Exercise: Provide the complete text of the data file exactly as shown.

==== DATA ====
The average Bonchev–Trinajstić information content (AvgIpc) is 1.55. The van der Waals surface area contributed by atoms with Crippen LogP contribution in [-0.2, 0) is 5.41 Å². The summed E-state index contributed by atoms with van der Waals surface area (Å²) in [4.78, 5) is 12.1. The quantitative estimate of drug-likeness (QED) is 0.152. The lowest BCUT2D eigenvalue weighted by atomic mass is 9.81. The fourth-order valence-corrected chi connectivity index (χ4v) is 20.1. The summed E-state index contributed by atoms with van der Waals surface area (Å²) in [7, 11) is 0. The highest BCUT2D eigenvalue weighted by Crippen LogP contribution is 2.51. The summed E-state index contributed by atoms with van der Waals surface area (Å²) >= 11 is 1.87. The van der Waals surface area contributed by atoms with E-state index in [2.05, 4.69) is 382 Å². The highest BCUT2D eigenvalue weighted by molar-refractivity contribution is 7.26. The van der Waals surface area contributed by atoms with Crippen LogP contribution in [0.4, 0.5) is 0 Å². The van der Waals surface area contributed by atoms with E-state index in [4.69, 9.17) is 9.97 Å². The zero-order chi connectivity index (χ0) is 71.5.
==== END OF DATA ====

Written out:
The average Bonchev–Trinajstić information content (AvgIpc) is 1.55. The van der Waals surface area contributed by atoms with Crippen LogP contribution in [-0.2, 0) is 5.41 Å². The summed E-state index contributed by atoms with van der Waals surface area (Å²) in [4.78, 5) is 12.1. The quantitative estimate of drug-likeness (QED) is 0.152. The lowest BCUT2D eigenvalue weighted by atomic mass is 9.81. The fourth-order valence-corrected chi connectivity index (χ4v) is 20.1. The summed E-state index contributed by atoms with van der Waals surface area (Å²) in [7, 11) is 0. The highest BCUT2D eigenvalue weighted by Crippen LogP contribution is 2.51. The summed E-state index contributed by atoms with van der Waals surface area (Å²) >= 11 is 1.87. The van der Waals surface area contributed by atoms with E-state index in [2.05, 4.69) is 382 Å². The highest BCUT2D eigenvalue weighted by molar-refractivity contribution is 7.26. The van der Waals surface area contributed by atoms with Crippen LogP contribution in [0.4, 0.5) is 0 Å². The van der Waals surface area contributed by atoms with E-state index in [4.69, 9.17) is 9.97 Å². The zero-order chi connectivity index (χ0) is 71.5.